Triple Crown winner Justify takes horse of the year at Eclipse Awards

Justify, with Mike Smith aboard, wins the 143rd Preakness Stakes at Pimlico race course in Baltimore on May 19, 2018.
Justify, with Mike Smith aboard, wins the 143rd Preakness Stakes at Pimlico race course in Baltimore on May 19, 2018.
(Patrick Semansky / Associated Press)

Despite efforts to make the Eclipse Awards’ horse-of-the-year balloting appear like more of a, well, horse race, in the end it was runaway for Justify.

The 13th horse to win the Triple Crown won the award over Accelerate, who will be making his final career start Saturday in the $9 million Pegasus World Cup at Gulfstream Park in Florida. Justify got 191 of the votes, compared to 54 for Accelerate and two for Monomoy Girl. Justify was retired after winning the Belmont Stakes after only six races.

“I want to thank Bob Baffert for being the trainer, he’s starting to get this Triple Crown down,” said Kenny Troutt, WinStar Farm owner. “I also want to thank [jockey] Mike Smith for all the things he did for us, running through the dirt and the mud and everything.”


While Justify was the big winner, Joe Harper, president and chief executive officer of Del Mar, was the highlight after winning the Eclipse Award of Merit.

Harper spent most of his speech thanking everyone, by name, who worked at Del Mar and then launched into what was likely a good-natured series of jabs at Santa Anita.

“It just dawned on me, half of those guys [who work at Del Mar] got fired from Santa Anita,” Harper said. “All you race track managers out there, if you need some talented people, just go down to the Arcadia unemployment office. They are all there, racing secretaries, race callers.”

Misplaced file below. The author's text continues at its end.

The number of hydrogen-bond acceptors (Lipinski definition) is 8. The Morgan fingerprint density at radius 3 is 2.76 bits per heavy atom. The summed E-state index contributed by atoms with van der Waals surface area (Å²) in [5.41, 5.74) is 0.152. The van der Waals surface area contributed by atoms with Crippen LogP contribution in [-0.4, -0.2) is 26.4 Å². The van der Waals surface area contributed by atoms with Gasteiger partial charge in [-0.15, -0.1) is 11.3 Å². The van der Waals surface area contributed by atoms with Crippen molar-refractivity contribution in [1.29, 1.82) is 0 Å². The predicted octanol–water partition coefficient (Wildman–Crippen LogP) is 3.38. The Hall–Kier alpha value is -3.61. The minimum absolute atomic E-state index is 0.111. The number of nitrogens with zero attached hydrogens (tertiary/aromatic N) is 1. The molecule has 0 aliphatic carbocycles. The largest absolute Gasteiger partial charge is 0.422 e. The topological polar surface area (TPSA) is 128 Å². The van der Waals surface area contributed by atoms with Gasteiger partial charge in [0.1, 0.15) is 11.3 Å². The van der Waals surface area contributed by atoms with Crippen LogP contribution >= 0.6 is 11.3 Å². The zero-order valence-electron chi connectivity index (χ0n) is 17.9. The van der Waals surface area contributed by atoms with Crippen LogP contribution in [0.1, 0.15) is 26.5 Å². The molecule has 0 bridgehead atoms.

Harper then, in an aside, told Tim Ritvo, the Stronach Group chief operating officer, that he was kidding. Before the start of the current Santa Anita meeting, Ritvo made two controversial moves firing longtime racing secretary Rick Hammerle and race caller Michael Wrona.

The awards, presented Thursday night at Gulfstream, was a testament to California racing, winning eight of the 17 awards given to horses, trainers, jockeys, owners and breeders.

In addition to winning horse of the year, Justify was the unanimous selection for 3-year-old male. It was the only unanimous selection.


Despite having the highest win (34%) and in-the-money (59%) percentage of the top 10 U.S trainers, Baffert finished second to Chad Brown for the Eclipse Award for trainer. Brown (859) had more than twice the number of starters as Baffert (348).

Hronis Racing won by a large margin in the Eclipse for top owners. Kosta and Pete Hronis got 142 first-place votes, compared to Peter Brant’s 27. The Hronis brothers, who live in the Central Valley, own Accelerate, who did win an Eclipse for older dirt male, by 245-2, over Gun Runner, who retired last January.

Other California-based winners included Game Winner as top 2-year-old male. He is trained by Baffert and won the Breeders’ Cup Juvenile and is the early favorite for the Kentucky Derby.

Unique Bella, who was trained by Jerry Hollendorfer, was awarded older dirt female, despite being retired after four races last year to injury.

Roy H won the Eclipse for male sprinter and Stormy Liberal for male turf horse. Both horses are trained by Peter Miller and each won their Breeders’ Cup race.

The closest race was for female turf horse, where Sistercharlie beat Enable by only 11 first-place votes. Sistercharlie won the Breeders’ Cup Fillies and Mares Turf, while Enable beat male horses in winning the Breeders’ Cup Turf.


Monomoy Girl was the top 3-year-old filly and Jaywalk was the winner in 2-year-old filly category. Shamrock Rose beat Baffert-trained Marley’s Freedom for top female sprinter, 136-113.

Irad Ortiz Jr. was awarded the Eclipse for top jockey; Westin Hamilton was top apprentice jockey, John D. Gunther was top breeder and Zanjabeel was the top steeplechase horse.

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